by Chris Bodenner

Dish readers remain vigilant. One writes:

I'm sure you've seen this already, but it's just too much not to share:

On last night's episode of Sarah Palin's Alaska, the former governor tried to explain how it was a simple typo that created the new word, "refudiate." She said she just mistyped a tweet on her Blackberry. However, the New York Daily News points out that Palin's memory "is not entirely accurate. Prior to her Twitter message, she misspoke the word on Sean Hannity's Fox News show while discussing the NAACP's stance on Tea Party racism."

Just another little lie in the life of a diva.

Another reader points to a less obvious but still odious whopper:

"Conservationists write me these nasty letters because I support an industry like this," the former vice presidential candidate said, after taking a chainsaw to an Evergreen Timber tree. "They write me these nasty letters using their pretty little pencils on their pretty little stationery not realizing. Where do you think your pencil and your piece of paper came from, people? It came from a tree that was harvested."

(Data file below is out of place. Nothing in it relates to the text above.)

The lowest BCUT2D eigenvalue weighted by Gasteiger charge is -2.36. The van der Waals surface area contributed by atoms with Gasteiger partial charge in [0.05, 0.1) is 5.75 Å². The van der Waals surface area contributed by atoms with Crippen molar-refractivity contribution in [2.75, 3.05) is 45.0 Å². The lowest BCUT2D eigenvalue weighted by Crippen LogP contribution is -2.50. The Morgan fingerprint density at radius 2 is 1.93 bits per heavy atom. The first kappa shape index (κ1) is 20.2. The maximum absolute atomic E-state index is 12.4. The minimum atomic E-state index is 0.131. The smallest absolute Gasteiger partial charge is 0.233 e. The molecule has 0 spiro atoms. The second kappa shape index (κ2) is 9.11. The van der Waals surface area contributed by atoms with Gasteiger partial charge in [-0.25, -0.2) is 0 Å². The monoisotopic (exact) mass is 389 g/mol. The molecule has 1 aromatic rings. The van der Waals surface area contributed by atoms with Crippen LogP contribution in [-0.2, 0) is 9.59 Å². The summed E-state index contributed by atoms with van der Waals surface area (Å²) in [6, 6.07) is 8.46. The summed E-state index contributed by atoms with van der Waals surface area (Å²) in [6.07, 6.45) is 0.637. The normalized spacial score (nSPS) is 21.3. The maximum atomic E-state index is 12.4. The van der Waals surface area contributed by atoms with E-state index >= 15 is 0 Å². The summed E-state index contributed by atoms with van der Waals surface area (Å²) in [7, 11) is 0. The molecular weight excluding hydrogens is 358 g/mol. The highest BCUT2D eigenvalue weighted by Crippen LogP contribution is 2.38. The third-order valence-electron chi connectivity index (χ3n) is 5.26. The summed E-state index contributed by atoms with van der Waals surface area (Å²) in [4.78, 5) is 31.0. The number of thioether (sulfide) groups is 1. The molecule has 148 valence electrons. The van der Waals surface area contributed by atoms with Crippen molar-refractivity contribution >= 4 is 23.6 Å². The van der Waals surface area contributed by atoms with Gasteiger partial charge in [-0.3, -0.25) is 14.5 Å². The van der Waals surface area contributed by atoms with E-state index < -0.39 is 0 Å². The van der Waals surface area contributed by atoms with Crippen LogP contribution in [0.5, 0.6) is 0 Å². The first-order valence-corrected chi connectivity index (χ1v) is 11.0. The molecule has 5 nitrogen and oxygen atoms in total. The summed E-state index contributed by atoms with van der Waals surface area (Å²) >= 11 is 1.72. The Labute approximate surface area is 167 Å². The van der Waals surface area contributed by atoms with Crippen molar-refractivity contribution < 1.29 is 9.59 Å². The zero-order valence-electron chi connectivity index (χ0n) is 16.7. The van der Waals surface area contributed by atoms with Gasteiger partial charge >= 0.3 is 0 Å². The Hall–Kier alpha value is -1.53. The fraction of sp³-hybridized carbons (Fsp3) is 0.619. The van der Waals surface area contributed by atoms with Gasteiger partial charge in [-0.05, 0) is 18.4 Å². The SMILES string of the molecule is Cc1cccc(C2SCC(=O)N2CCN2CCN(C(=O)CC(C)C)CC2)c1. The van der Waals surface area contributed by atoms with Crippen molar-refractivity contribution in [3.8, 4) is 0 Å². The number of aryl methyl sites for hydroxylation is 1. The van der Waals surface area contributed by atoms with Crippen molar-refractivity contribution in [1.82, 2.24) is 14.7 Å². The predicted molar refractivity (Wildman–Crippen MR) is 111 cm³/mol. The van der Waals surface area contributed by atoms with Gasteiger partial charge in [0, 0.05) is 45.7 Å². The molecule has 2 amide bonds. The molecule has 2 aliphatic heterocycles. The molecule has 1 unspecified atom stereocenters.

Really?

There are a significant number of conservationists writing letters to Sarah Palin "in pencil" on pretty stationary?  We're supposed to believe this ridiculous claim?  I don't believe the woman has received even one such letter.  Who sends letters written in pencil on pretty stationary?  (Oh, and in case she hasn't heard, many people buy pretty stationary made from recycled paper.  I do, though I can't remember the last time I wrote a letter in pencil.)

This is a dirty tactic repeatedly employed by Ms. Palin.  She invents fictional versions of people she wishes to ridicule and goes on the attack apropos of nothing. She must spend all her time dreaming up fictional people to throw to the wolves, satisfying the insatiable conservative hunger for hated enemies.

We'll leave it to the big guy to add to the official list when he returns from his blogcation next week.

We want to hear what you think about this article. Submit a letter to the editor or write to letters@theatlantic.com.